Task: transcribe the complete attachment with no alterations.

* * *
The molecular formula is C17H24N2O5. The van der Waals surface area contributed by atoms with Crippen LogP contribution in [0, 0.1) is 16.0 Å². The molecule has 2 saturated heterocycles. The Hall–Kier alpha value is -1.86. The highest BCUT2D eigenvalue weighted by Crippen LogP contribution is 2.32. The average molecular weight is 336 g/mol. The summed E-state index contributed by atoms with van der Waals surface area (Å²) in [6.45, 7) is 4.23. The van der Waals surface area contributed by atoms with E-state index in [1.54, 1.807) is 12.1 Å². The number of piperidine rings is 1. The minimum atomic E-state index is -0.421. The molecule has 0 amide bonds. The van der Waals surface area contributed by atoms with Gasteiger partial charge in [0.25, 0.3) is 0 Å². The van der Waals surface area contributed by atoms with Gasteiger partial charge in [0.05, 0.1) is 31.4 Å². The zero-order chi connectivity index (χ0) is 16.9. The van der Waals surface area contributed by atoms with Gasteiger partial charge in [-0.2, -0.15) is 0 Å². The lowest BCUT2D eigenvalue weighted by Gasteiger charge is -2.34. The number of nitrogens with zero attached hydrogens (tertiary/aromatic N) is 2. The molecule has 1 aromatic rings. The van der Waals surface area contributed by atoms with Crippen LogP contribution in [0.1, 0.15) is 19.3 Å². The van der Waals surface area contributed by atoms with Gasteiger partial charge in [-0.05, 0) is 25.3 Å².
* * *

The molecular formula is C17H24N2O5. The van der Waals surface area contributed by atoms with Crippen LogP contribution in [0, 0.1) is 16.0 Å². The molecule has 2 saturated heterocycles. The Hall–Kier alpha value is -1.86. The highest BCUT2D eigenvalue weighted by Crippen LogP contribution is 2.32. The average molecular weight is 336 g/mol. The summed E-state index contributed by atoms with van der Waals surface area (Å²) in [6.45, 7) is 4.23. The van der Waals surface area contributed by atoms with E-state index in [1.54, 1.807) is 12.1 Å². The number of piperidine rings is 1. The minimum atomic E-state index is -0.421. The molecule has 0 amide bonds. The van der Waals surface area contributed by atoms with Gasteiger partial charge in [0.25, 0.3) is 0 Å². The van der Waals surface area contributed by atoms with Gasteiger partial charge in [0.05, 0.1) is 31.4 Å². The zero-order chi connectivity index (χ0) is 16.9. The van der Waals surface area contributed by atoms with Gasteiger partial charge in [-0.2, -0.15) is 0 Å². The lowest BCUT2D eigenvalue weighted by Gasteiger charge is -2.34. The number of nitrogens with zero attached hydrogens (tertiary/aromatic N) is 2. The molecule has 1 aromatic rings. The van der Waals surface area contributed by atoms with Crippen LogP contribution in [0.1, 0.15) is 19.3 Å². The van der Waals surface area contributed by atoms with Gasteiger partial charge in [-0.05, 0) is 25.3 Å².